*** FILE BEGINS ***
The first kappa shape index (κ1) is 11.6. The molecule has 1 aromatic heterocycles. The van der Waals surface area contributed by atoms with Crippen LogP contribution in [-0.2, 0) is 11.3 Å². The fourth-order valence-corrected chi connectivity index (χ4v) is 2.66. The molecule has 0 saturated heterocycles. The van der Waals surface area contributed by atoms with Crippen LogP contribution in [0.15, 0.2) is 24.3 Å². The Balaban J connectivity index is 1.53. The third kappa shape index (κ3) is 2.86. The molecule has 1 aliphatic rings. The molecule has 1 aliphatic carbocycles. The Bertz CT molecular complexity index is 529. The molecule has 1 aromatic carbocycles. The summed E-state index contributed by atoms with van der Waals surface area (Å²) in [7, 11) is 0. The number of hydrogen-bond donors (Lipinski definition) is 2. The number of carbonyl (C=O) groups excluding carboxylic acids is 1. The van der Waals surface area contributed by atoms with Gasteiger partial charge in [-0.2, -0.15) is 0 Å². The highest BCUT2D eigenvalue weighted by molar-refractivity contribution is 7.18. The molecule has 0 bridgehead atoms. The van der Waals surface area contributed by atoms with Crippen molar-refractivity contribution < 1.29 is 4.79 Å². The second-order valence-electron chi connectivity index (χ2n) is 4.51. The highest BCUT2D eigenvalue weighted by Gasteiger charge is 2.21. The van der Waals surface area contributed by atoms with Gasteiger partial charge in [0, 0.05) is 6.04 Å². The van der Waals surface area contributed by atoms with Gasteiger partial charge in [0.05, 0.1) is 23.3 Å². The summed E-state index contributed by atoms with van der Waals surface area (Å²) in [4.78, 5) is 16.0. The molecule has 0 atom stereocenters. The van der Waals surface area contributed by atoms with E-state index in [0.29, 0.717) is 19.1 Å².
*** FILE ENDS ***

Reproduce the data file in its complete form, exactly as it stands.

The first kappa shape index (κ1) is 11.6. The molecule has 1 aromatic heterocycles. The van der Waals surface area contributed by atoms with Crippen LogP contribution in [-0.2, 0) is 11.3 Å². The fourth-order valence-corrected chi connectivity index (χ4v) is 2.66. The molecule has 0 saturated heterocycles. The van der Waals surface area contributed by atoms with Crippen LogP contribution in [0.15, 0.2) is 24.3 Å². The Balaban J connectivity index is 1.53. The third kappa shape index (κ3) is 2.86. The molecule has 1 aliphatic rings. The molecule has 1 aliphatic carbocycles. The Bertz CT molecular complexity index is 529. The molecule has 1 aromatic carbocycles. The summed E-state index contributed by atoms with van der Waals surface area (Å²) in [7, 11) is 0. The number of hydrogen-bond donors (Lipinski definition) is 2. The number of carbonyl (C=O) groups excluding carboxylic acids is 1. The van der Waals surface area contributed by atoms with Gasteiger partial charge in [-0.2, -0.15) is 0 Å². The highest BCUT2D eigenvalue weighted by molar-refractivity contribution is 7.18. The molecule has 0 bridgehead atoms. The van der Waals surface area contributed by atoms with Crippen molar-refractivity contribution < 1.29 is 4.79 Å². The second-order valence-electron chi connectivity index (χ2n) is 4.51. The highest BCUT2D eigenvalue weighted by Gasteiger charge is 2.21. The van der Waals surface area contributed by atoms with Gasteiger partial charge in [0, 0.05) is 6.04 Å². The van der Waals surface area contributed by atoms with Gasteiger partial charge in [0.05, 0.1) is 23.3 Å². The summed E-state index contributed by atoms with van der Waals surface area (Å²) in [4.78, 5) is 16.0. The molecule has 0 atom stereocenters. The van der Waals surface area contributed by atoms with E-state index in [0.29, 0.717) is 19.1 Å².